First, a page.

Q: How will students be assessed this year?

A: Teaching and assessment for the 2020-21 academic year was designed in the knowledge that local or national lockdowns were a possibility, so adjustments to assessments and mitigating circumstances policies will have been made to ensure they remain fair and reliable. Appropriate adjustments may also have been made to how students will receive their final grades and/or progress to the next stage of their course. Universities are doing this in different ways: what is most appropriate will differ across the range of courses institutions offer, and will be influenced by other considerations, including whether courses have professional, statutory or regulatory requirements (such as medicine or law).

Universities recognise the exceptional circumstances in which students are being taught and assessed but they need to ensure that for those individuals graduating or progressing with their studies this year, the qualifications they are awarded hold their value and meet the requirements of accrediting bodies. This is in students' interests.

Universities will follow the guidance of established bodies, such as the Quality Assurance Agency (QAA).


Q: Are exams going to be fair if they are delivered online?

A: Universities are doing all they can to ensure that all assessments are fair and follow official guidelines. They are working with agencies that regulate exams and assessments, and are thinking about the different types of courses to make sure that assessments are appropriate. Find out more on the Quality Assurance Agency website.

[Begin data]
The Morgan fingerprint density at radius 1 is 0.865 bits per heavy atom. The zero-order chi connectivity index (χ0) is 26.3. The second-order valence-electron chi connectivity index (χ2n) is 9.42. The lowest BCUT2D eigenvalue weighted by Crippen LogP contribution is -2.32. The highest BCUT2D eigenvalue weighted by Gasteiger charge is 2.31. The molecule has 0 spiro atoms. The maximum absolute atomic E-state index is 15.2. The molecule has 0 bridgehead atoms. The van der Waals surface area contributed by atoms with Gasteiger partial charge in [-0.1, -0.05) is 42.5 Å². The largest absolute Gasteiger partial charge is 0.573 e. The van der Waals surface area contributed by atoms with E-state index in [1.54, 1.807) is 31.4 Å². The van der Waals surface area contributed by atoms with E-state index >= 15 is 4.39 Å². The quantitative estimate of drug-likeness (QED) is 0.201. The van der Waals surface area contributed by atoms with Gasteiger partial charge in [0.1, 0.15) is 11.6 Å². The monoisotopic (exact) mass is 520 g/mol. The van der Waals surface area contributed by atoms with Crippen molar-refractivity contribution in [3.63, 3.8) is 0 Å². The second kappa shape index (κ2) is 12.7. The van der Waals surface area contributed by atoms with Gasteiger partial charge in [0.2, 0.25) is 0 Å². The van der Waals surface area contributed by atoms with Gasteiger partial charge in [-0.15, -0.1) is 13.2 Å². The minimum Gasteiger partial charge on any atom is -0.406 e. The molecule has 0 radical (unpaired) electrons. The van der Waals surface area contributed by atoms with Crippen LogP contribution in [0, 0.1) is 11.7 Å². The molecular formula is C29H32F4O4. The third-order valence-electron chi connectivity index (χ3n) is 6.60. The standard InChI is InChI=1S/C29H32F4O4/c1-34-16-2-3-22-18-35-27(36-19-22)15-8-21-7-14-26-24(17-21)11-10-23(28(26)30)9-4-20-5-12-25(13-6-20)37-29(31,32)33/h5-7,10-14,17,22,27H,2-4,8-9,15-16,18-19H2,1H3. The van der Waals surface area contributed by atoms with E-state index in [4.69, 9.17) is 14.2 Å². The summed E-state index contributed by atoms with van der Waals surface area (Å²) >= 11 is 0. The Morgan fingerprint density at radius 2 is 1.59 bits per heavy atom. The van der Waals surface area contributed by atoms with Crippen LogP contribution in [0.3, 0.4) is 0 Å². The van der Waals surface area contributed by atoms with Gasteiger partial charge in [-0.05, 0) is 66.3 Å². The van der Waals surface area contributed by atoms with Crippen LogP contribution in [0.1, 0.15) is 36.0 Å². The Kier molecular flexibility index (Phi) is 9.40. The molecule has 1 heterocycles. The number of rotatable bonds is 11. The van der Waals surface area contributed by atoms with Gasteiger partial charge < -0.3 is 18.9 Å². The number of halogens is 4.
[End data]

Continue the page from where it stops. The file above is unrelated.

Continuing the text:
Q: What happens to assessments for professional qualifications?

A: For degrees accredited and regulated by professional, statutory and regulatory bodies (PSRBs) there may be separate requirements that students must usually meet, and it is not always within the power of individual universities to alter these.

Universities are working closely with PSRBs, QAA and the UK government to make sure that the qualifications students are awarded hold their value and meet the requirements of accrediting bodies so as to enable students to progress smoothly into their chosen profession.

 

Q: When will students be able to return to campus?

A: Due to ongoing national lockdown restrictions across the UK, the majority of students are not currently able to return to university campus or accommodation. However, there are different approaches in the different devolved administrations of the UK and there are several exemptions for cohorts studying certain courses. You can find details of which courses are able to return and details of planned return dates in each country below:  

 

 

Please note that plans will depend on future restrictions and are therefore under constant review. Universities will also be communicating directly with students on specific plans for return to campus.

 

Resources:

Higher education regulation in the devolved nations

England: Office for Students 

Scotland: Scottish Funding Council 

Wales: Higher Education Funding Council for Wales 

Northern Ireland: Higher Education Quality Assurance

Ombudsmen in the devolved nations: 

England and Wales: Office of the Independent Adjudicator 
Scotland: Scottish Public Services Ombudsman 
Northern Ireland: Northern Ireland Public Services Ombudsman

Assessment quality: 

Office for Students

Quality Assurance Agency

Funding:

Student Loans Company



News

Joint letter from UUK, Student Minds and NUS on student returns

11 April 2021
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Universities demand answers from government on student returns